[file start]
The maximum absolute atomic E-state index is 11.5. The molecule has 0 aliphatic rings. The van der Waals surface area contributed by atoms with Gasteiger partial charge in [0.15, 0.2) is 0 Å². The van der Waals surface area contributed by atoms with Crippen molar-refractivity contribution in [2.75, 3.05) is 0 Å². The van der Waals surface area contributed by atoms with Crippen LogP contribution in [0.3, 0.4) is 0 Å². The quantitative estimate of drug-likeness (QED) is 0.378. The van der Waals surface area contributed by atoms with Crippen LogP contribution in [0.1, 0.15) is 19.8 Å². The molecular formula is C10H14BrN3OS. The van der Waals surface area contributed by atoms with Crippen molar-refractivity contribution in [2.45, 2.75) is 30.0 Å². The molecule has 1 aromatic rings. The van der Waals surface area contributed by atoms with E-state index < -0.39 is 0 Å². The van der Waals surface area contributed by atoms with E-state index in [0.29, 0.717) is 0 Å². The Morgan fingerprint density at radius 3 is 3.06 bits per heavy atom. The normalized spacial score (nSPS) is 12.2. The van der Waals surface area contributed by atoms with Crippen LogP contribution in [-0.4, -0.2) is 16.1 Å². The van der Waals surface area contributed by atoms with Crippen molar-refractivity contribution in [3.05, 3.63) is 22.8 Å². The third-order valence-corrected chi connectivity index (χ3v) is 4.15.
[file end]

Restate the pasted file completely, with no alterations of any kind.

The maximum absolute atomic E-state index is 11.5. The molecule has 0 aliphatic rings. The van der Waals surface area contributed by atoms with Gasteiger partial charge in [0.15, 0.2) is 0 Å². The van der Waals surface area contributed by atoms with Crippen molar-refractivity contribution in [2.75, 3.05) is 0 Å². The van der Waals surface area contributed by atoms with Crippen LogP contribution in [0.3, 0.4) is 0 Å². The quantitative estimate of drug-likeness (QED) is 0.378. The van der Waals surface area contributed by atoms with Crippen LogP contribution in [0.1, 0.15) is 19.8 Å². The molecular formula is C10H14BrN3OS. The van der Waals surface area contributed by atoms with Crippen molar-refractivity contribution in [2.45, 2.75) is 30.0 Å². The molecule has 1 aromatic rings. The van der Waals surface area contributed by atoms with E-state index < -0.39 is 0 Å². The van der Waals surface area contributed by atoms with E-state index in [0.29, 0.717) is 0 Å². The Morgan fingerprint density at radius 3 is 3.06 bits per heavy atom. The normalized spacial score (nSPS) is 12.2. The van der Waals surface area contributed by atoms with Crippen LogP contribution in [-0.4, -0.2) is 16.1 Å². The van der Waals surface area contributed by atoms with Crippen molar-refractivity contribution in [3.05, 3.63) is 22.8 Å². The third-order valence-corrected chi connectivity index (χ3v) is 4.15.